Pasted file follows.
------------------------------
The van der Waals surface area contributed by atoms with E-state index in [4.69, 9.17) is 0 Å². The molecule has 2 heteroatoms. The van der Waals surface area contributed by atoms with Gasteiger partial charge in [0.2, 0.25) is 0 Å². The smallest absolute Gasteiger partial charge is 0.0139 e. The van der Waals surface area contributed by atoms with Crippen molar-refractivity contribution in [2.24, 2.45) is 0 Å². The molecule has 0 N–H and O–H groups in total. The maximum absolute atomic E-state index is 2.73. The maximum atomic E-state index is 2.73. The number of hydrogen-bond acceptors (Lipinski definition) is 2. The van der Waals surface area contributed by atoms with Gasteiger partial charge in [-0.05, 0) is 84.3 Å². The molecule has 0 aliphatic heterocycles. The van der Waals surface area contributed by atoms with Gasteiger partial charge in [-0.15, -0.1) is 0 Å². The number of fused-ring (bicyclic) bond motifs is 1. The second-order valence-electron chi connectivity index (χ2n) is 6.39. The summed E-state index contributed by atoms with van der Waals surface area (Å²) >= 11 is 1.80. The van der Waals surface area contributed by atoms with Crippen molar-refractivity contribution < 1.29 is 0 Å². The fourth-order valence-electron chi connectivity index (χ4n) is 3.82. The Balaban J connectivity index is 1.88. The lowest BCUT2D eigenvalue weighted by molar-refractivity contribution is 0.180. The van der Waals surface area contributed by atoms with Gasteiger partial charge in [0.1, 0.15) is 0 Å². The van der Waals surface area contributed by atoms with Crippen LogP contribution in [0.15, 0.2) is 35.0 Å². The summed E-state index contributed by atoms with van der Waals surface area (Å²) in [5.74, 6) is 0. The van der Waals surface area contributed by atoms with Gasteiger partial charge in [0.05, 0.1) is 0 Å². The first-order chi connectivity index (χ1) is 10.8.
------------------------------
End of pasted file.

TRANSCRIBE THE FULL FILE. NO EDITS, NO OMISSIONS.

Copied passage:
The van der Waals surface area contributed by atoms with E-state index in [4.69, 9.17) is 0 Å². The molecule has 2 heteroatoms. The van der Waals surface area contributed by atoms with Gasteiger partial charge in [0.2, 0.25) is 0 Å². The smallest absolute Gasteiger partial charge is 0.0139 e. The van der Waals surface area contributed by atoms with Crippen molar-refractivity contribution in [2.24, 2.45) is 0 Å². The molecule has 0 N–H and O–H groups in total. The maximum absolute atomic E-state index is 2.73. The maximum atomic E-state index is 2.73. The number of hydrogen-bond acceptors (Lipinski definition) is 2. The van der Waals surface area contributed by atoms with Gasteiger partial charge in [-0.05, 0) is 84.3 Å². The molecule has 0 aliphatic heterocycles. The van der Waals surface area contributed by atoms with Gasteiger partial charge in [-0.15, -0.1) is 0 Å². The number of fused-ring (bicyclic) bond motifs is 1. The second-order valence-electron chi connectivity index (χ2n) is 6.39. The summed E-state index contributed by atoms with van der Waals surface area (Å²) >= 11 is 1.80. The van der Waals surface area contributed by atoms with Crippen molar-refractivity contribution < 1.29 is 0 Å². The fourth-order valence-electron chi connectivity index (χ4n) is 3.82. The Balaban J connectivity index is 1.88. The lowest BCUT2D eigenvalue weighted by molar-refractivity contribution is 0.180. The van der Waals surface area contributed by atoms with Gasteiger partial charge in [0.1, 0.15) is 0 Å². The van der Waals surface area contributed by atoms with Crippen LogP contribution in [0.15, 0.2) is 35.0 Å². The summed E-state index contributed by atoms with van der Waals surface area (Å²) in [5.74, 6) is 0. The van der Waals surface area contributed by atoms with Gasteiger partial charge in [0.05, 0.1) is 0 Å². The first-order chi connectivity index (χ1) is 10.8.